Lviv Mayor highlights efforts to provide assistance for fleeing Ukrainians
By Benedict Mayaki, SJ
More than 2.8 million people have now fled Ukraine for neighbouring countries since the start the Russian invasion in late February, according to the UN refugee agency (UNHCR), as the war stretches into its twentieth day.
Many of the refugees who make it to Ukraine’s seven neighbouring countries, continue onward to other states, particularly in western Europe, but many are also choosing to stay for longer in the neighbouring states, with a majority being hosted by Poland. Many others are internally displaced, moving to locations that have been spared the destruction that has trailed the fighting.
Since the start of the war, the city of Lviv, Ukraine’s seventh-largest, has remained relatively safe compared to other cities such as Kharkiv and Mariupol, which have seen weeks of bombardment and intense fighting. Lviv, in the west, has also become a destination for residents fleeing for their lives from their besieged cities.
Speaking to Vatican News, Mayor Andriy Sadovyi of Lviv explains that it is his duty to provide support and assistance to the thousands of Ukrainians making their way through this western Ukrainian city, which has become a key stop in the country’s refugee exodus.
Thousands received in Lviv
Normally, the population of Lviv is approximately 1 million people, Mayor Sadovyi explains. However, since the start of the war, the city has had to host an additional 200,000 more, with numbers growing every day as crowds make their way through.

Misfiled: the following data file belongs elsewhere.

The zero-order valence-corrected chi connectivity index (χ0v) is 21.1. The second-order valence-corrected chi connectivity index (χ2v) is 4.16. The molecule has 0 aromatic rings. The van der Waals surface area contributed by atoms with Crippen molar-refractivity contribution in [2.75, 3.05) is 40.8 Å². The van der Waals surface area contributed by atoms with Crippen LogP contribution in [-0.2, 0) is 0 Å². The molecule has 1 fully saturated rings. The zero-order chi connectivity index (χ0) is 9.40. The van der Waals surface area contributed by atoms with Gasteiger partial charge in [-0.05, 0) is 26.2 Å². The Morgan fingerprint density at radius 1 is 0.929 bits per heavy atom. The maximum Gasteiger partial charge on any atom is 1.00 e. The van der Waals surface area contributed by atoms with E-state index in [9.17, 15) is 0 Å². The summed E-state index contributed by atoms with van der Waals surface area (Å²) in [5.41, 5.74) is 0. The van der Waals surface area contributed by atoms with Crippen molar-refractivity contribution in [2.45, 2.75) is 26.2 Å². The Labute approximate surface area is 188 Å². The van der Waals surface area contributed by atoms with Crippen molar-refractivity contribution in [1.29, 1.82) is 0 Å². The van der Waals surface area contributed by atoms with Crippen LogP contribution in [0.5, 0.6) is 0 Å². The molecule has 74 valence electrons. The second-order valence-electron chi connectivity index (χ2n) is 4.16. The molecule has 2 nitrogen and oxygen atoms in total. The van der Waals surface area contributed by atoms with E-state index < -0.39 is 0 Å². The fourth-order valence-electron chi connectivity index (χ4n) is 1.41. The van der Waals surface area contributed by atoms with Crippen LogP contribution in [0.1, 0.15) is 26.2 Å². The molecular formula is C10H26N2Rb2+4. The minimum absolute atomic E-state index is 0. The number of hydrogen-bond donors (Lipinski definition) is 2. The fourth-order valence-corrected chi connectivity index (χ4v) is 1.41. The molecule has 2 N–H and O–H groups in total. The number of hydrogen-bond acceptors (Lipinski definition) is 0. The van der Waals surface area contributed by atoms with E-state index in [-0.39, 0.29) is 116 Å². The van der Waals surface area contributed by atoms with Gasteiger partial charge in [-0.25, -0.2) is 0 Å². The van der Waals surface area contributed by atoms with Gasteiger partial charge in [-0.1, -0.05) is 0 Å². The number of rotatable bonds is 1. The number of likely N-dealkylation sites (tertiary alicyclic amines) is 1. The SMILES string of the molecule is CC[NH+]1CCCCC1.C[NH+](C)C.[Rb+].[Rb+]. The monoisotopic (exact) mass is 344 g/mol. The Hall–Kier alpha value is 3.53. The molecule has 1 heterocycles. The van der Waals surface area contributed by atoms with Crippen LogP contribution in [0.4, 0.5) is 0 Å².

Assistance is provided by authorities, as well as aid agencies and religious organizations, which are doing their best to provide emergency support for the weary refugees, many of whom have had to travel long hours in the biting cold weather.
At present, the mayor notes that the major needs are food items, medical supplies and money.
Sadovyi says that the city spends about US$1 million every day to provide for the needs of the Ukrainian refugees. In addition, authorities are working hard to ensure the normal functioning of utilities and other amenities including transport.
In spite of the massive devastation and destruction of infrastructure caused by the war, Mayor Sadovyi reaffirms his confidence in his country's eventual victory, expressing hope that after the war, it will be time to coordinate activities to “build a new Ukraine.”
He calls on the global community to lend its support to the besieged nation of Ukraine during this difficult time of war.